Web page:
Ohm's law, voltage

  • Thread starter kjeldsmark
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  • #51
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Like sophie said , the argument you brought in is used in a purely electrostatic situation , charged objects repulsion etc, in a circuit PD moves charges and forms current
 
  • #52
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"Why would the charges need to be pushed agaisnt the very own field which made their flow possible in the first place?"

This is what i'm asking!

"VOLTS x COULOMBS = JOULES It takes energy to push some charge against the voltage pressure"

So, how do read this sentence (I'm not talking about ohms law in general but this specific sentence(which of cause is about ohms law)?

The sentence (FOR ME) says: it takes energy to push som charge (IN DIRECTION ONE) A G A I N S T the voltage pressure (DIRECTION TWO). In other words: it says that the same forcefield is pushing in two opposite directions. This makes NO sense to me!!
 
  • #53
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I need to be absolutely sure that I don't misinterpret the English language with regards to the word "against" in this specific context.
 
  • #54
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just throw out that sentence , in the context were talking here it is wrong.
sophie already said that.
in a circuit there is no field agaisnt a field.There is a PD and a electric field which causes the charges to align and move in a given direction.there is no field against them.

in a transformer and other inductive devices there is a phenomenon called back EMF which acts against the change in current.that could be something closer , imagine in an inductor or a transformer when you first apply a PD , say turn on a switch imediately current rushes through the windings inducing magnetic flux in the core the induced flux creates a field opposite to that which induced it in the first place called back EMF.And even then your description doesnt apply in the way you think of it.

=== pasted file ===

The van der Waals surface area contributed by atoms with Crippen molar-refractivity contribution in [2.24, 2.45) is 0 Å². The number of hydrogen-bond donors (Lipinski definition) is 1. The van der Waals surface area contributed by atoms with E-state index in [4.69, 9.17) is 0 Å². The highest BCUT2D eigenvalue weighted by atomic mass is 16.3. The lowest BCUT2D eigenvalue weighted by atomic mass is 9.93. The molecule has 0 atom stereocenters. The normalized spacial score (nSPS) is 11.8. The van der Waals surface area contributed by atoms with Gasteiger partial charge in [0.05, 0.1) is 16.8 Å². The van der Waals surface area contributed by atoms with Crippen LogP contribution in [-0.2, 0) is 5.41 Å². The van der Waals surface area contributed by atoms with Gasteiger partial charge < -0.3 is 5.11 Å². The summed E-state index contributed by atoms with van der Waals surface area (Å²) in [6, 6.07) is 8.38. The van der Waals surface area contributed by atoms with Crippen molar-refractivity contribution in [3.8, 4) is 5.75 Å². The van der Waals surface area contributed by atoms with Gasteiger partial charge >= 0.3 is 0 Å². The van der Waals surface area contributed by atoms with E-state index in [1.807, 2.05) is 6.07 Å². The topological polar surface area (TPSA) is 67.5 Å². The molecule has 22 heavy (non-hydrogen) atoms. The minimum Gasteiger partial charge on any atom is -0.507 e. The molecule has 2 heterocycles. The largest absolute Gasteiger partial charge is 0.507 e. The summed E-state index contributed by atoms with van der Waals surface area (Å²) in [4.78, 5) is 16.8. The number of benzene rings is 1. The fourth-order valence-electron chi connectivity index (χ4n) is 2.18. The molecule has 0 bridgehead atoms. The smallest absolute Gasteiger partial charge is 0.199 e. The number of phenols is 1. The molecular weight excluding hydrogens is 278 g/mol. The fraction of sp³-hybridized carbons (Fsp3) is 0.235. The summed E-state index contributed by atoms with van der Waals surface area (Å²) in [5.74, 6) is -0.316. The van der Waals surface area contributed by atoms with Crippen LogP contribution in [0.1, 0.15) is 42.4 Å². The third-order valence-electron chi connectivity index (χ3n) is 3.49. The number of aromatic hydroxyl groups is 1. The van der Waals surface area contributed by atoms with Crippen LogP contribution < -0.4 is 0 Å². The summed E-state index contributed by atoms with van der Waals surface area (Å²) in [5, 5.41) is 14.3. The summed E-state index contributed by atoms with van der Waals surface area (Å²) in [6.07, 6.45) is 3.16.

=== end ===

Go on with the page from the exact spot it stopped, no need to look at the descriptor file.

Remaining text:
So I would say just let go that statement and rewrite it the way people explained it to you here.

Under normal conditions when you apply a PD to a circuit or whatever wire or etc there is a field and that field moves charges in a direction , there aren't two fields opposing each other , if there were there would be no charge movement,m the field would cancel out and it would be a static situation.Charges flow from higher potential to lower , the actual electrons if you care about them flow the other way but they both flow from one place towards another and there is a difference in potential between those two places , voltage doesn't go against voltage , that's like putting two battery + together, if they are at the same potential , guess what? Nothing happens.
 
  • #55
sophiecentaur
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Why do you insist on using the phrase "voltage pressure" when it is such a bad one? Also, you are making a pointless stand about the particular sentence which I have already said, doesn't make proper sense. It never will. Just because you read it in your favourite article in the whole world, it is not 'Gospel' but it is a fair article..
Just have the confidence to look at the whole thing another way round.
I don't think you can have read my last post because I did put the whole thing another way round to sort out your problem. To find which way a charge will flow, you just need to know which way is 'downhill'. Take a 3V battery, connect the neg terminal to Earth. Take a 6V battery, do the same. Connect the two + terminals together with a 1 Ohm resistor. Current will flow into the + terminal of the 3V battery against the 3V because there is a higher potential on the + terminal of the 6V battery. There will be (6-3)/1 Amps flowing (I=V/R)
The 3V acts against the 6V and the actual current flowing is regulated by the resistor.

You will notice that I never once mentioned Fields because they just do not help in any way to solve this problem. When you have taken things on board my way, and got some working knowledge of circuit calculations, then it might be a good time to investigate the Fields thing but you can spend y our whole life as an Electrical Engineer and only use the Field approach once or twice. :smile:
 
  • #56
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Thank you for trying to help me.

The reason I'm so opsessed with this expression 'against voltage pressure/force' is that it's used by so many professionals and people who I considder true experts. That's why I was/am thinking that the most reasonable explaination is that they mean something by this use of words which I don't see.
 
  • #57
sophiecentaur
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"so many"???
In what context?
I know a lot of seriously 'real' professionals and it's not the sort of thing they would be likely to say because it doesn't describe an electrical situation except in electrostatics, when other forces than directly electric ones come into play..
Are you sure this isn't a bit of displacement activity - putting off getting down to the real stuff? Huh?